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Irina Slav

Irina Slav

Irina is a writer for the U.S.-based Divergente LLC consulting firm with over a decade of experience writing on the oil and gas industry.

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Oil Prices Slip As OPEC Oil Exports Creep Higher

OPEC

OPEC’s crude oil exports reached 26.68 million bpd last month, energy data provider Kpler said, on the back of higher shipments from Libya, Nigeria, and the UAE. The figure was up by almost 388,000 bpd from June.

The UAE led the increase, shipping 326,000 bpd more in July than in June. Yet, Kpler notes, the June average was lower than usual, so the total for July, at 2.6 million bpd, was basically flat on May.

Libya, which has ramped up its crude oil output to above 1 million barrels, exported an average daily of 907,000 bpd in July, up 182,000 bpd on a monthly basis.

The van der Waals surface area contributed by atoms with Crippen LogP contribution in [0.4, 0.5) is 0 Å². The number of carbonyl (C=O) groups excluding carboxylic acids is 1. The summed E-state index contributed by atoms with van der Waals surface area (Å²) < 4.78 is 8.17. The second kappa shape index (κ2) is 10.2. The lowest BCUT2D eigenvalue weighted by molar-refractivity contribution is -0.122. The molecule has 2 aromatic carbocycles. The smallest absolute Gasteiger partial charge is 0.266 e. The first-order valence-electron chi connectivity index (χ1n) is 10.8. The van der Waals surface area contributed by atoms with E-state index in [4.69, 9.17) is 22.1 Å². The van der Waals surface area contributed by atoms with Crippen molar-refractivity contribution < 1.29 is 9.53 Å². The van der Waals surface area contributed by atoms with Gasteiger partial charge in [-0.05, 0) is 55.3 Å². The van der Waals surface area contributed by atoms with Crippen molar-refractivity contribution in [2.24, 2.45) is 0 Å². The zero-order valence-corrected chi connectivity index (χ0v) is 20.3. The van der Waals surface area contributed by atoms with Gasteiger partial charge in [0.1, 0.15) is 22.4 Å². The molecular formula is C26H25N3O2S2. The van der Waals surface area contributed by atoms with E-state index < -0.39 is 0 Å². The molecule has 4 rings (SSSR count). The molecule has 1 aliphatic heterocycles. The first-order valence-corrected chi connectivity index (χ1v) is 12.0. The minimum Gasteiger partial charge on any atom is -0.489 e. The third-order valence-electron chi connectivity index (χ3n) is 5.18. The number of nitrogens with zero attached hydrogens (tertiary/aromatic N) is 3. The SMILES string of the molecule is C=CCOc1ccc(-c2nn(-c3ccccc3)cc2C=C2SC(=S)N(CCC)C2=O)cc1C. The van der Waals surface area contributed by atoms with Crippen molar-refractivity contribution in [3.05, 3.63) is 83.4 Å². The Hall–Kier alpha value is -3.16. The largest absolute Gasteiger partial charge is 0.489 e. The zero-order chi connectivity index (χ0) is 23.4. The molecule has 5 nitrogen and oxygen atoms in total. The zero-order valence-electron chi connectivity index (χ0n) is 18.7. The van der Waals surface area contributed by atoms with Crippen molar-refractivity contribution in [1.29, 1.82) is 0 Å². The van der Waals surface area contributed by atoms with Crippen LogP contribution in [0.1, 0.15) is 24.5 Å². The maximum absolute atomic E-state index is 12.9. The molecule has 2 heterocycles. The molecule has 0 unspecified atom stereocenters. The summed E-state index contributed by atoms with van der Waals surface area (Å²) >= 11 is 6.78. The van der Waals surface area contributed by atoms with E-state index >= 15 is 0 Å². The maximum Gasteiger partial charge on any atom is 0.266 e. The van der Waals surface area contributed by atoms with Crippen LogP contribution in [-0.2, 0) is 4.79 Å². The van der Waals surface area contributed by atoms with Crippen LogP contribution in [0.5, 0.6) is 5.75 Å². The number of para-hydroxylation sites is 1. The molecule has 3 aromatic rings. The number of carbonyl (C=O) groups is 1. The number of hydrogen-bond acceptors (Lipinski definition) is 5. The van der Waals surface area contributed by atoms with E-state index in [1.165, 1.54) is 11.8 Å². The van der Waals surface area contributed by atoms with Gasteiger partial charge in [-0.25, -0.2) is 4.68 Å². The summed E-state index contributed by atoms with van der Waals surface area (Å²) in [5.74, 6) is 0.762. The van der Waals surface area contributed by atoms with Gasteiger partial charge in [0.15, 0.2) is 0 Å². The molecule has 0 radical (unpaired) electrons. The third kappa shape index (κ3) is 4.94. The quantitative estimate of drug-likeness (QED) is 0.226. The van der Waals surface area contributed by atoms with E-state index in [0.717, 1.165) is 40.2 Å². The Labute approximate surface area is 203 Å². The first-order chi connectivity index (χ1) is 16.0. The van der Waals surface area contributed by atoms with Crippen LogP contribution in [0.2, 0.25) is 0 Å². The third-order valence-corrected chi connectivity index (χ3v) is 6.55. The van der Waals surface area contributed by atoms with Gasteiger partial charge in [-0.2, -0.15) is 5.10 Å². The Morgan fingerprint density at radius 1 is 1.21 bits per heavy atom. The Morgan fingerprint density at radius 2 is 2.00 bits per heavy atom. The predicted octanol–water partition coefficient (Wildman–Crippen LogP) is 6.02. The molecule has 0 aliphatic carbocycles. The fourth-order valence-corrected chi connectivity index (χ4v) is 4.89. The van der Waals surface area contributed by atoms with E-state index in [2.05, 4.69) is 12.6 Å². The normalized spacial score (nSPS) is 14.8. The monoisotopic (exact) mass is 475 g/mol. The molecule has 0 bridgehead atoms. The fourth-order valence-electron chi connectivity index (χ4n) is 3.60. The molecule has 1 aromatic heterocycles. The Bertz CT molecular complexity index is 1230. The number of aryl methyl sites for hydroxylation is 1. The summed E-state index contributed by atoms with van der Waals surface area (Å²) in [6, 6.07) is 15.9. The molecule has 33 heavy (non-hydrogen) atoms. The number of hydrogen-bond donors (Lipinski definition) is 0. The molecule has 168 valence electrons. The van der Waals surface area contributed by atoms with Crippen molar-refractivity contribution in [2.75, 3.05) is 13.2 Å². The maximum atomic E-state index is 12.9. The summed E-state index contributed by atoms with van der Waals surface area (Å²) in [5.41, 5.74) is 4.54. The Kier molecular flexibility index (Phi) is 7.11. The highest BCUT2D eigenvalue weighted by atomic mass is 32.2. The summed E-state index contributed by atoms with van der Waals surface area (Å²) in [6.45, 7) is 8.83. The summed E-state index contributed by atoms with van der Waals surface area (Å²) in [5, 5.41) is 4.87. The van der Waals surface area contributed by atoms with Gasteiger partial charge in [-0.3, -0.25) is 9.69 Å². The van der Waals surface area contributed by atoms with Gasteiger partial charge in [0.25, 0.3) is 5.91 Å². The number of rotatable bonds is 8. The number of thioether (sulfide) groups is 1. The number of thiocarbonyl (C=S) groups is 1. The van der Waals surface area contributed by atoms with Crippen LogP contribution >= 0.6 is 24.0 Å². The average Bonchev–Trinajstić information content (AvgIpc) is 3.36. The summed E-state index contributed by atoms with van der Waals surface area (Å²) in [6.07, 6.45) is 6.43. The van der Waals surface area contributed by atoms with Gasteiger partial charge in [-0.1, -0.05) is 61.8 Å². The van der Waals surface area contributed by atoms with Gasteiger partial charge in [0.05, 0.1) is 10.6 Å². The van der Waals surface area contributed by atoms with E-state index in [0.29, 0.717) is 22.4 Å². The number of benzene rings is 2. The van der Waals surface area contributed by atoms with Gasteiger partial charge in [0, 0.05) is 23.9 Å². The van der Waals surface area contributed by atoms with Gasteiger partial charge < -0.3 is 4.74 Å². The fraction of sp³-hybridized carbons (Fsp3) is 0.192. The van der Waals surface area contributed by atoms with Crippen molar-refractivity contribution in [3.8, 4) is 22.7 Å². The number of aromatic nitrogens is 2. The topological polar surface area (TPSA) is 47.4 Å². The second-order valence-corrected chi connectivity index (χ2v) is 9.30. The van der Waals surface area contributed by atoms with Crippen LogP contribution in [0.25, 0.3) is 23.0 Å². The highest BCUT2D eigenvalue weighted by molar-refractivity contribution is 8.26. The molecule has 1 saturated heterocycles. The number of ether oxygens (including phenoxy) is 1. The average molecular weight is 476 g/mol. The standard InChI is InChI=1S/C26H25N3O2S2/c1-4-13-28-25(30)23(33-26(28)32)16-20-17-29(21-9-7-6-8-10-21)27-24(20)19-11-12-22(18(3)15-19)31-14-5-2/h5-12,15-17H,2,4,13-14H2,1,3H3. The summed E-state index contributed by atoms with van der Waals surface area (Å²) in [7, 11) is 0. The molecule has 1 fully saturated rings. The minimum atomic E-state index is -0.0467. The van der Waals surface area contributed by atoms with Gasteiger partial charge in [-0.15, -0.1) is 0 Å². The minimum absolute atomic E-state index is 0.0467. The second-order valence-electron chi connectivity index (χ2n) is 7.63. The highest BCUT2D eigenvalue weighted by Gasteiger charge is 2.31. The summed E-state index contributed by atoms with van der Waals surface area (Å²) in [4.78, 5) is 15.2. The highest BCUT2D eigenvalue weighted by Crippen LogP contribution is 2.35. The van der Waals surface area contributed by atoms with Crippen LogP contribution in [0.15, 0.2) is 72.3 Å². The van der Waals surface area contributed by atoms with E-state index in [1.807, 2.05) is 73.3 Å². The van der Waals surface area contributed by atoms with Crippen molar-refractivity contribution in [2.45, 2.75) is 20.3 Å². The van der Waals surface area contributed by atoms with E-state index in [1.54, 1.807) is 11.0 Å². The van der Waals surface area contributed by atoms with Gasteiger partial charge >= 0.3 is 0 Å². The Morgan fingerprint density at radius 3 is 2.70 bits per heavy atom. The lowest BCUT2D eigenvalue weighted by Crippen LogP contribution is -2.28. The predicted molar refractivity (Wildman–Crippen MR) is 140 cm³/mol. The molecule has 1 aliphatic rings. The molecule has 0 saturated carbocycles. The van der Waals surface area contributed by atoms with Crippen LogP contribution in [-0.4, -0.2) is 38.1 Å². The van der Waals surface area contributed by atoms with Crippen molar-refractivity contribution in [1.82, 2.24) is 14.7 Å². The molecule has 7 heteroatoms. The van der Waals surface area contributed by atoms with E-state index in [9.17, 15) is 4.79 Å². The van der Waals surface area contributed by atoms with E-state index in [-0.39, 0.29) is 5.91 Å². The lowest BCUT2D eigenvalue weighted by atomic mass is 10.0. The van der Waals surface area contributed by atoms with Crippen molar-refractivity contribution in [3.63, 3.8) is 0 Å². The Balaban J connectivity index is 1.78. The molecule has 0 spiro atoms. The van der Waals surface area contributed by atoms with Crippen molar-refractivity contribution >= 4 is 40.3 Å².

Nigeria’s exports rose by 130,000 bpd thanks to higher loadings through the Forcados terminal, to a total of 1.884 million bpd.

Kuwait was the OPEC member whose exports shrunk the most last month, with shipments down by 241,000 bpd to 1.977 million bpd. Angola was next, exporting 98,000 bpd less in July than in June, at 1.66 million bpd.

Saudi Arabia’s shipments of crude fell by 45,000 bpd last month to 7.155 million bpd. The Kingdom has pledged to cut its oil exports further, to 6.6 million bpd from this month.

Iran’s exports also fell, by 75,000 bpd to 2.476 million bpd. Related: Is Wall Street Funding A Shale Failure?

Meanwhile, Reuters reported that OPEC oil output rose by 90,000 bpd in July, thanks to higher production in Libya and Nigeria. The dip in Angolan exports and Saudi production, however, kept compliance with the production cut deal in the cartel at a respectable 84 percent, up from 77 percent in June.

OPEC agreed to cut overall supply by 1.2 million barrels last November, but Libya and Nigeria have proved a challenge as they were exempt because of militant activity that crippled their oil industries. Now this activity has largely subsided, and both have been pumping more. Nigeria promised to stop ramping up production once it hit 1.8 million bpd, but Libya has not made any such promises.

By Irina Slav for Oilprice.com

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